Hervey Bay develops "beyond wildest dreams"
WHEN John Andersen was growing up in the "small, seaside town" of Hervey Bay, he never imagined it would become the busy regional hub that it is today.
"No one in their wildest dreams imagined that it [Hervey Bay] was going to develop like it did," Mr Andersen said,
"Because originally there was the esplanade, Cypress St and Torquay Rd, there was nothing behind that, only farms."
While there had been people living in Hervey Bay since the 1800s, Mr Andersen said the boom for the Bay happened in the 1960s and 70s, when people from Melbourne and Sydney moved up for the lifestyle.
Mr Andersen, now president of the Hervey Bay Historical Village and Museum, remembers when the first supermarket opened in Scarness.
"There were very few shops, and then a Brisbane Cash and Carry; the Woolworths or Coles of the day, opened in Scarness," he said.
"That would have been in the late-60s, it was one big start of development in the area."
The historian said another big change was the Hervey Bay police station being moved from Queens Rd to Torquay Rd.
"The first police station was a little tiny building opposite Pialba school in beach road, it was like a little house," he said.
"It was also the courthouse, and a government building; you would go there to get your licence and everything."
While Hervey Bay's expansion developed before Mr Andersen's eyes, Google Earth Engine has created a time-lapse app that shows how an area has changed since 1984.
Managing director of Win Projects, Glen Winney has been working in the region since the early 1980s, and has been part of hundreds of developments in the past 30 years.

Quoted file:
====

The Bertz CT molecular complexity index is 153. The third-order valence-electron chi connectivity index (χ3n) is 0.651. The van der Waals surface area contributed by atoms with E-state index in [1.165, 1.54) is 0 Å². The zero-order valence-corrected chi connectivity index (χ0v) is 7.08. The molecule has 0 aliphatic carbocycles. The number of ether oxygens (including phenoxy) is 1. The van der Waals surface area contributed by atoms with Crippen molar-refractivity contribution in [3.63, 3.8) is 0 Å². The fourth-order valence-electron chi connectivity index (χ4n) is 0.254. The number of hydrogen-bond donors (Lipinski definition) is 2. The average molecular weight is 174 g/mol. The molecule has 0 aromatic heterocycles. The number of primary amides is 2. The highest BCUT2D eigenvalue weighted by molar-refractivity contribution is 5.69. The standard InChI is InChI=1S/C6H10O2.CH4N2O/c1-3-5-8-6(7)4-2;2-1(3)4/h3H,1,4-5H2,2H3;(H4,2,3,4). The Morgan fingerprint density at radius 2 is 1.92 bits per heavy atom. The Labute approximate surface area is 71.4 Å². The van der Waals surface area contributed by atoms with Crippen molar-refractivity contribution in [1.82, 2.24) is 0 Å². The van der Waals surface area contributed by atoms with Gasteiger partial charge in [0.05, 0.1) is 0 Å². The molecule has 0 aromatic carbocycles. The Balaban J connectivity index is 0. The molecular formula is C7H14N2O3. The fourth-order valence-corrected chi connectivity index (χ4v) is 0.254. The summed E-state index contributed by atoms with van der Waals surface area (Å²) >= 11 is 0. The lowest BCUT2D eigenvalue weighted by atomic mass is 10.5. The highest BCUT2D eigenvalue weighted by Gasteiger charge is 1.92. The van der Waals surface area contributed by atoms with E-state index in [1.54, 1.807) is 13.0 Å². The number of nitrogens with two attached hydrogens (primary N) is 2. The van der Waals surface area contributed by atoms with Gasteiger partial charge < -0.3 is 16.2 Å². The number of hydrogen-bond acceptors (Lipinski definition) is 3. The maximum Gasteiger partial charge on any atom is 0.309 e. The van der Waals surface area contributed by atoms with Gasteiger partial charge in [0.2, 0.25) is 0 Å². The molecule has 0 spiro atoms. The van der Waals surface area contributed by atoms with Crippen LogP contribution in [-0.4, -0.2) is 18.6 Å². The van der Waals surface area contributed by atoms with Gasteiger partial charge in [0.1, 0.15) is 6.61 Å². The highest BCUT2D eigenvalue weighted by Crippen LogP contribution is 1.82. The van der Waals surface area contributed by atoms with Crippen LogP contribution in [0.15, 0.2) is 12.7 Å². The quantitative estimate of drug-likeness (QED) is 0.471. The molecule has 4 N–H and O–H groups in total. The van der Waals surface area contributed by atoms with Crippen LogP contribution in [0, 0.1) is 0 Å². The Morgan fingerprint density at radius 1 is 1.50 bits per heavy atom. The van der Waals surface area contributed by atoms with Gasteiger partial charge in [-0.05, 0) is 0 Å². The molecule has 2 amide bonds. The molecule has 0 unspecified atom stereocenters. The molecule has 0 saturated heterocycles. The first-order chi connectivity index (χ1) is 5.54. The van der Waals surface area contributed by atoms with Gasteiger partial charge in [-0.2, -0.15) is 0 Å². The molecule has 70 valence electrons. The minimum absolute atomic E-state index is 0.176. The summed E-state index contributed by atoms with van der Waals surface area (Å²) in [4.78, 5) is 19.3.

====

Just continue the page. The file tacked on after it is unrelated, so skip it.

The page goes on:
Mr Winney said development projections showed development around the health and aged care industries would continue to grow in the region.
"The area is becoming a destination of first-class healthcare," he said.
"That's where the money is, we've got two nursing homes just being built at the moment."
The developer said projections showed more people in the area would start downsizing their homes; giving up the big backyard for a unit or duplex.
"Up to 33% of housing products will be retiree-based products; lifestyle villages, gated communities and nursing homes," he said.
Mr Winney said those moving here would be more interested in open, public places including the beach and parks along the esplanade.
"We've got a unique set-up along the foreshore where aside form a few small restaurants it's all public space," he said.
Mr Winney said a future of sky-reaching hotels would never happen in Hervey Bay.
When 20-storey buildings were approved by the Fraser Coast Regional Council in October last year, residents were "horrified" by the idea, and feared for the future of Hervey Bay's esplanade.
But Mr Winney said people living in the area could breathe a sigh of relief, as the town planning and cost realities would put a stop to the region becoming like the Gold Coast.
"We've got too much land, you can still buy a four-bedroom house for $360,000, so you're not going to own a two-bedroom apartment on the esplanade for $1 million," Mr Winney said.
"If you look at our whole town planning scheme, this is not a high-rise town, we never will be, you might get some buildings go up, but it's never going to be a predominant thing - it doesn't suit our lifestyle and market."